|Weekly Newsletter 06/24/11|
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As usual, we focus on the NASDAQ Composite index as it is from NASDAQ listed stocks that we see the most breakouts and breakdowns.
The index is in a bearish descending triangle pattern bounded by lines A and B. The recent recovery, which was never very soundly based due to weak volume, is threatened following Friday's 1.3% decline on very heavy volume. The index did find support on Friday at the 200 dma level as it rose in the last few minutes of trading to close at that level. Should the index continue to gain ground early next week, it will meet some resistance in the vicinity of 2700 (line C).
The markets will continue to be erratic and prone to sudden bouts of panic until the debt ceiling is raised at home and the European debt situation is resolved. Political brinkmanship in Washington will make the markets ever more nervous as the August deadline approaches and the possibility of a US default becomes more possible, as improbable as that seems.
The European crisis will not be resolved until European banks are forced to accept a haircut on the sovereign debt obligations of at least Greece and possible Italy and Spain. With the Germans adamantly opposed to either lending Greece further money, so the banks can be made whole, or indemnifying their banks for their losses in the event of a Greek default, it seems probable that the impasse will continue.
For these reasons it seems likely that the present bearish trend in the US markets will continue.
The number of breakouts jumped to fourteen this week with an average gain of 3.5% - significantly beating the market averages.
|New Features this Week||Additional Value that we added this week|
We added an option to the Zack's Backtest page to allow comparison of gains to those of the major indexes.
|This Week's Top Tip||Tips for getting the most out of our site|
This week we respond to two questions from subscribers.
Zacks Strategy Backtest
A subscriber noted that the performance given in the backtest when run from 2004 to the present was hardly a recommendation for the strategy. The results are shown in this chart from which you can see that performance was very good before the crash and then performed poorly after the March 2009 recovery until mid-2010. We were always puzzled about why it performed poorly even after the recovery had begun but never found a satisfactory explanation.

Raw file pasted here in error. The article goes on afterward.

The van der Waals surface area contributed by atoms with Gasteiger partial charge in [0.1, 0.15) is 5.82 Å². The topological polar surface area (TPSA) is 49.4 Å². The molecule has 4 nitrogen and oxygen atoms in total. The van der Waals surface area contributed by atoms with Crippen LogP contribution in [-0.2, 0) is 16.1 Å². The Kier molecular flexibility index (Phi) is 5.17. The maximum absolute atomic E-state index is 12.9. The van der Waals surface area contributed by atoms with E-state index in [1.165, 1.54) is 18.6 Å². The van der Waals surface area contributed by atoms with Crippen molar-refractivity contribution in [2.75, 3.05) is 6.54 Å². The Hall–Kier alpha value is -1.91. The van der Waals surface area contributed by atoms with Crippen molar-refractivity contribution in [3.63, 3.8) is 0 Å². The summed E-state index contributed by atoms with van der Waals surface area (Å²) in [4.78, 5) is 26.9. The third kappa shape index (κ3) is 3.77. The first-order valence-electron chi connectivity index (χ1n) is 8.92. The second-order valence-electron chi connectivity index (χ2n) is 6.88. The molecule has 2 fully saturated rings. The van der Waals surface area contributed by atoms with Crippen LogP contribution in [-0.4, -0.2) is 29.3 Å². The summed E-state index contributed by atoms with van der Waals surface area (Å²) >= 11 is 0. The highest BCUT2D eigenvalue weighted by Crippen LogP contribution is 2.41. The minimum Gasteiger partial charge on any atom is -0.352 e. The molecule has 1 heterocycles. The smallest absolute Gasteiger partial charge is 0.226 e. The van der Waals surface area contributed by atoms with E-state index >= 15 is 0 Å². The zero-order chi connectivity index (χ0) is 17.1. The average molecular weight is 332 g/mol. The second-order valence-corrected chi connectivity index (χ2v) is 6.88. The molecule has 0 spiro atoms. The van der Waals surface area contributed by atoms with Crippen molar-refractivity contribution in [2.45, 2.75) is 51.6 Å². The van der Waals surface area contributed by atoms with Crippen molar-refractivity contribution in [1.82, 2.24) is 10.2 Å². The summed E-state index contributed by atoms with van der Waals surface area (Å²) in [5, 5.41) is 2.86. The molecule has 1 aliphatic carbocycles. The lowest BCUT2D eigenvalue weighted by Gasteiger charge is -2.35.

Over the last year, however, the strategy has performed exceptionally well as the next chart and table show. The strategy resulted in a 73% gain while the NASDAQ Composite gained only 18%.
Our Zacks selections are available on our Zacks Strong Buy watchlist. You will need to supply a Zack's login to access them, but a free, no obligation, 30 day trial is available by clicking the Zacks logo here:
Head and Shoulders Breakdown Success Rate
Another subscriber asked if our head and shoulders top (HST) pattern gave a 93% success rate as quoted by Bulkowski in his Encyclopedia of Chart Patterns (Wiley, 2000) and referred to in our strategy notes for this pattern.
We had never tested this so I performed an analysis of all the HST confirmed breakdowns (2606) since we introduced this pattern in July, 2006. I selected all the confirmed breakdowns and looked at whether or not they closed below their breakdown price in the next 20 trading sessions. I then tabulated how many remained below their breakdown price for each day and the average profit a short sale would have made for those days. You can see from the chart below that on the first day after breakout, 74% remained below their breakdown price, so to avoid a loss you would have needed to cover 26% of the breakdowns on the first day. At the end of the 20 sessions, just 43 % were still below their breakdown price, or 57% had pulled back to at least their BD price. Compare this with Bulkowski's finding that 45% pulled back.
I also looked at the % average profit that was made each day based on the close that day for those that were below their breakdown price.
To interpret the meaning of this chart, lets assume that you were lucky enough to cover the 26% of stocks that rose back to or above their breakdown price at the breakdown price giving you zero profit or loss. Then if you closed all 73% of positions below their BD price at the close on day one, you would make an average of 7%. If you closed all 67% of positions below their BD price on day 2 you would make 8%, and so on.
This tells us that the expected profit if we were able to cover each position at the best possible price for a maximum hold period of 20 sessions is 11.5%. This again is quite different from Bulkowski's finding of an average decline of 23%.
These findings are clearly significantly different from Bulkowski's but consider that our sample of 2606 is considerably bigger than his sample of 461 and our time period 7/2006 - 6/2011 is very different from his: mid 1991 to mid 1996. Also our algorithms, each conceived independently, for recognizing the HST pattern would also necessarily be very different.
My conclusion is that the HST pattern can be highly profitable as it is successful, giving at least a 7% profit, in 74% of trades.
|Market Summary||Overview of market direction and industry rotation|
|Weekly Breakout Report||How confirmed breakouts performed this week|
2This represents the return if each stock were bought at its breakout price and sold at its intraday high.
3This represents the return if each stock were bought at its breakout price and sold at the most recent close.
|Top Breakout Choices||Stocks on our Cup-and-Handle list with best expected gain if they breakout|
|Top Second Chances||Stocks that broke out this week and are still in buyable range|
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